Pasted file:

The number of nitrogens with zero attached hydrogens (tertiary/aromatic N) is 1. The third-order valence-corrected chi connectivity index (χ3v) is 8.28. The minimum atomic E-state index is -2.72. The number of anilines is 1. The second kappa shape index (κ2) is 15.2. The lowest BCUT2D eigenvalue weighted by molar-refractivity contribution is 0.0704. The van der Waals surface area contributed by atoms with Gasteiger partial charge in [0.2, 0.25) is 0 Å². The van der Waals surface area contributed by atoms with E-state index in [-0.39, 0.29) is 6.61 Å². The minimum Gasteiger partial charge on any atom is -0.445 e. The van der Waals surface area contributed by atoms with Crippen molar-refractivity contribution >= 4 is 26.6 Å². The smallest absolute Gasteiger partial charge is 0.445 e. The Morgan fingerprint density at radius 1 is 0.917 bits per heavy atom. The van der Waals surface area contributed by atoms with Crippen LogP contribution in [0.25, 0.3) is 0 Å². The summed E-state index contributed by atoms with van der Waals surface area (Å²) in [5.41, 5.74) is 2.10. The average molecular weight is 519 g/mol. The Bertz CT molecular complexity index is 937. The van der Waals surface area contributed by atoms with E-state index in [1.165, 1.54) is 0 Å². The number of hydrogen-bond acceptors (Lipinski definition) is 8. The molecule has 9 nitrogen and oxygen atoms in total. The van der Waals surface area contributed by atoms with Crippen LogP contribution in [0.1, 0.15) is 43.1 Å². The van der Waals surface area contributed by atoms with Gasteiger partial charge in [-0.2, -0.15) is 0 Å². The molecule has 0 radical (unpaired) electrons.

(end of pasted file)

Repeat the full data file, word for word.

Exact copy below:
The number of nitrogens with zero attached hydrogens (tertiary/aromatic N) is 1. The third-order valence-corrected chi connectivity index (χ3v) is 8.28. The minimum atomic E-state index is -2.72. The number of anilines is 1. The second kappa shape index (κ2) is 15.2. The lowest BCUT2D eigenvalue weighted by molar-refractivity contribution is 0.0704. The van der Waals surface area contributed by atoms with Gasteiger partial charge in [0.2, 0.25) is 0 Å². The van der Waals surface area contributed by atoms with E-state index in [-0.39, 0.29) is 6.61 Å². The minimum Gasteiger partial charge on any atom is -0.445 e. The van der Waals surface area contributed by atoms with Crippen molar-refractivity contribution >= 4 is 26.6 Å². The smallest absolute Gasteiger partial charge is 0.445 e. The Morgan fingerprint density at radius 1 is 0.917 bits per heavy atom. The van der Waals surface area contributed by atoms with Crippen LogP contribution in [0.25, 0.3) is 0 Å². The summed E-state index contributed by atoms with van der Waals surface area (Å²) in [5.41, 5.74) is 2.10. The average molecular weight is 519 g/mol. The Bertz CT molecular complexity index is 937. The van der Waals surface area contributed by atoms with E-state index in [1.165, 1.54) is 0 Å². The number of hydrogen-bond acceptors (Lipinski definition) is 8. The molecule has 9 nitrogen and oxygen atoms in total. The van der Waals surface area contributed by atoms with Crippen LogP contribution in [0.1, 0.15) is 43.1 Å². The van der Waals surface area contributed by atoms with Gasteiger partial charge in [-0.2, -0.15) is 0 Å². The molecule has 0 radical (unpaired) electrons.